Drezner says the societal benefits, or public good, of higher education institutions “are often overlooked in contemporary discourse that is normally focused on the personal benefits to individuals, such as jobs, salaries or return to individuals on their investment of tuition and lost income. What’s exciting about what we found is that Americans have a high regard for the value of higher education to our society.”

Released today, the national survey of more than 3,000 adult respondents is the second installment of The Public Mind: How Americans View Education, Psychology and Health, launched in June to measure Americans’ opinions about issues across the College’s three main areas of research and teaching. The program’s inaugural survey, “Americans’ Views of Stakeholders in Education,” released in June, measured the public’s views of different stakeholders in K-12 education.

The higher education survey comes at a potentially critical time for higher education, as Congress considers federal funding cuts as part of the Higher Education reauthorization bill. A public opinion poll showing that Americans support public spending on higher education “could shape the willingness of elected officials and policymakers to support public investment in higher education,” Drezner says.

Additional results included: 

Eighty-three percent say higher education institutions contribute a lot or somewhat to scientific advances that benefit American society and the public good, while 73 percent say they contribute a lot or somewhat to national prosperity and development.

Fewer respondents (76 percent) say higher education institutions contribute a lot or somewhat to graduates’ personal enrichment and growth, while 72 percent believe a higher education contributes a lot or somewhat to advances in the personal wealth and success of individual graduates.

Meanwhile, 61 percent say college contributes a lot or somewhat to civic participation – considered by Drezner to be both a public and private good.

There were significant differences in gender, race and ethnicity, age groups, and geographic location in respondents’ ratings of higher education as a good use of public funds:

Women are significantly more likely than men, and younger Americans more likely than older ones, to view public spending on higher education as an excellent investment. In addition, urban Americans value investment in education more than their suburban and rural counterparts.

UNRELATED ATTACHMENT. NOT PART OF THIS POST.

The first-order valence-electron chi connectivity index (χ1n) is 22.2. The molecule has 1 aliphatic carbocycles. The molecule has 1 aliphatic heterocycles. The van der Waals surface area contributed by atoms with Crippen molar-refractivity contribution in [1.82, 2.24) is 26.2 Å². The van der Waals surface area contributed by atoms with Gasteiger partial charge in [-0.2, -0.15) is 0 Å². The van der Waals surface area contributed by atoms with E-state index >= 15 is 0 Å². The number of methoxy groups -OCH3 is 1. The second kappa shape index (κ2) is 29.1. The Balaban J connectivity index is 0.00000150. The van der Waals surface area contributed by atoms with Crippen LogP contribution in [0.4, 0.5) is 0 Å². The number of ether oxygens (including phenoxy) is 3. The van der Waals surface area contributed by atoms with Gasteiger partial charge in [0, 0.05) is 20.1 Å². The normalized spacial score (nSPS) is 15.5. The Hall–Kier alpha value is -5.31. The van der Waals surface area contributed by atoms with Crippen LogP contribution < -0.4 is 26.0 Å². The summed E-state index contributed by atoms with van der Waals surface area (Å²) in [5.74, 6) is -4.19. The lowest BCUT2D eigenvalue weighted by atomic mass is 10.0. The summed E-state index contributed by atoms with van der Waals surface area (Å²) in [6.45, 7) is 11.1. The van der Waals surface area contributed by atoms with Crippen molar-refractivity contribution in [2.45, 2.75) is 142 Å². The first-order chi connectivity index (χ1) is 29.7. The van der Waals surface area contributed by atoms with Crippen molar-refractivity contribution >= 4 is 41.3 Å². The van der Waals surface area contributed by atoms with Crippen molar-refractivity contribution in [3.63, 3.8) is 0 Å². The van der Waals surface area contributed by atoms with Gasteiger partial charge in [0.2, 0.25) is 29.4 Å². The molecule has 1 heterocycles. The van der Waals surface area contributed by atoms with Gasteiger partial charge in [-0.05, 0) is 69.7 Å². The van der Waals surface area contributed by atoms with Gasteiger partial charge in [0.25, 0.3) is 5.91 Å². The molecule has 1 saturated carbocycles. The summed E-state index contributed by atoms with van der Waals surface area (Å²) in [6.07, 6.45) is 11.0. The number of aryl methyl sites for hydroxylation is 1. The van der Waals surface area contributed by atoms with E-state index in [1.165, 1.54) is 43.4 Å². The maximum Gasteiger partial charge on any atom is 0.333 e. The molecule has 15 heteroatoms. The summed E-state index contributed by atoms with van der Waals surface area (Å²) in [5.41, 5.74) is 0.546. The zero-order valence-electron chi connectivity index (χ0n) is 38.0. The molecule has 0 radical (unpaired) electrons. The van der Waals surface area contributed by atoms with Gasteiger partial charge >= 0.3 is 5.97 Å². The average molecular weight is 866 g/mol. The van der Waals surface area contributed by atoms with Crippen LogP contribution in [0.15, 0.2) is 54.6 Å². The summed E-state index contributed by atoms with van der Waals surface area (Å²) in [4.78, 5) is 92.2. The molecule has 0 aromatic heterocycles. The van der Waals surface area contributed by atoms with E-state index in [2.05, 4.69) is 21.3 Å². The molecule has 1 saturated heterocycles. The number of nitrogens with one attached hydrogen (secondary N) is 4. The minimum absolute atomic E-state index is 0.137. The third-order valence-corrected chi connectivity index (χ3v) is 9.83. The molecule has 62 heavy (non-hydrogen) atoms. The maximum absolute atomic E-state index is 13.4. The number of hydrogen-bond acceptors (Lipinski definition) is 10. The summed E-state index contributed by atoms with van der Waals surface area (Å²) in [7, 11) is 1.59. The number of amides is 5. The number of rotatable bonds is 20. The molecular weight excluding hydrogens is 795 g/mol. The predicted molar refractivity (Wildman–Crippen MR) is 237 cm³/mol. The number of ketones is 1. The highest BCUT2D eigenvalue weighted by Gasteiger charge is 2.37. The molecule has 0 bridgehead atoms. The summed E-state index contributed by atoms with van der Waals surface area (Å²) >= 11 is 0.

About half of black and Latinx respondents – groups that historically have faced barriers to obtaining a college degree – say public spending on higher education has been an excellent investment. Among whites and Asians, the figure drops to 41 percent.

Nearly half (48 percent) of adults aged 18-44 say public spending on higher education has been worthwhile. This figure drops to 40 percent for respondents aged 50-65.

The survey, which Drezner coauthored with Teachers College’s Oren Pizmony-Levy, assistant professor of International and Comparative Education, and Aaron Pallas, Arthur I. Gates Professor of Sociology & Education, also comes as colleges and universities in general – and the liberal arts in particular – have been criticized as too expensive, elitist, politically liberal – even irrelevant in contemporary America. 

The study provides evidence that this debate is most heated between liberals and conservatives, with 56 percent of self-identified liberals saying public spending on higher education has been an excellent investment, compared with 45 percent of conservatives and 32 percent of moderates

“One open question is what underlies the ideological difference in attitudes toward higher education,” Pizmony-Levy says. “Our study cannot fully answer this question, but there are a couple of possible reasons for this difference. For example, political conservatism is associated with a preference for the status quo and traditionalism. American higher education, however, typically challenges the economic status quo and facilitates social mobility.”

The Public Mind: How Americans View Education, Psychology and Health conducts and analyzes periodic public opinion surveys on topics related to the three main areas of inquiry at Teachers College. Funded by the Teachers College Provost’s Investment Fund and drawing on the infrastructure and survey research expertise at the College, The Public Mind contributes to policy debates by introducing a new source of reliable and valid public opinion data and analysis.

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About the Author

Maureen Downey
Maureen Downey
Maureen Downey has written editorials and opinion pieces about local, state and federal education policy since the 1990s.